I have never really shared this with you in this language, and I want to do so now. Maybe some of you have had experiences like this, and you thought you were alone. I want you to realize that serving God is ultimately the source of my strength as your rabbi. I am not a social worker or a community organizer or a linguist or a counsellor as much as I am a rabbi. And when your lives got tough, and when my life would get tough, I would harken back to my experiences throughout my life with my quiet encounters with God. These God moments helped me move forward and hold my head up and take it without giving it back. I always had a sense of calling because God had called me. I am not unique. God calls all of us. But I learned to listen to the calling and respond to you and the challenges I faced with the word, “Hineini, Here I am.” Sometimes I embraced God enthusiastically, and sometimes, like the Prophet Jonah, I tried to escape. But God always brought me back to my spiritual home.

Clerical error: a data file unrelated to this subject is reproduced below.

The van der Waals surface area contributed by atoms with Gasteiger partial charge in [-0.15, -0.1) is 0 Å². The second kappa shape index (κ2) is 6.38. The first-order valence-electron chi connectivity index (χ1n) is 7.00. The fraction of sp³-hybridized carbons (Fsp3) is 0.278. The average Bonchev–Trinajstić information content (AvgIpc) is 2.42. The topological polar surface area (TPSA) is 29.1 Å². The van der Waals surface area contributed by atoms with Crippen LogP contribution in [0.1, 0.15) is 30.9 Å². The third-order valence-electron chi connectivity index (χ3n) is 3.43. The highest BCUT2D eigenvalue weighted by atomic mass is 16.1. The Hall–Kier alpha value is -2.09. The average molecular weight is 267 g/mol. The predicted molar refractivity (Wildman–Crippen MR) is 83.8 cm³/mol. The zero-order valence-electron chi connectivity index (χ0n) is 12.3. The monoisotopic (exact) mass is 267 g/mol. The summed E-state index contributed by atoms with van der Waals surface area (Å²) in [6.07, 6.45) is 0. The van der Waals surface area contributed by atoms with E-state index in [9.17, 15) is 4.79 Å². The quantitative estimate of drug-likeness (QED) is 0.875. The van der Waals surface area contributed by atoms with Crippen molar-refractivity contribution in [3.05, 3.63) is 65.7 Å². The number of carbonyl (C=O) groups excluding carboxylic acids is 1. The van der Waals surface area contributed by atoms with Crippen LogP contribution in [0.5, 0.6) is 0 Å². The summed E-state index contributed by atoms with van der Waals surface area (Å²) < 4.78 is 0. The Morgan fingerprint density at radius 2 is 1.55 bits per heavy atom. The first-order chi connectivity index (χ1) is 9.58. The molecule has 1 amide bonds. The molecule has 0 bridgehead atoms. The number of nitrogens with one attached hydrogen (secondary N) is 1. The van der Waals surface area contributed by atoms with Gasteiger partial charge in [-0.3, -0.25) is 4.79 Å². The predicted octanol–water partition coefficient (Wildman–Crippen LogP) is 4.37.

I originally became a rabbi to serve the Jewish people. Only later did I learn that serving the Jewish people was secondary to serving God.
I want to share with you some of my core beliefs. I believe that religious people are happier and more content and more likely to do good more consistently than people who are not religious. “What about the fear of sin?” you may ask. “What about the wars and strife and divisions brought on by religion?” A person who is violent or hateful is violent or hateful regardless of whether that person is religious or not. I believe that religious people are happier than non-religious people because I have observed that our doing whatever we want whenever we want is ultimately shallow. Doing what we are supposed to do, that is the more challenging and difficult and ultimately the most satisfying way to live. I live with demands and I have embraced them. A life with purpose and obligation is what we need to make our lives more complete and satisfying.
Religious people ought to understand connections because we feel connected to God and the universe. We feel connected to each other, to our families and to our community—and connected to our obligations and to people we have never met because we share a common humanity.
As I prepare to take my leave, I am being praised up and down for my dedication to interfaith relations. But here is the odd part. I have never been too concerned about interfaith relations. This has not been on my radar. Before I came to Birmingham, I knew very little about other faiths.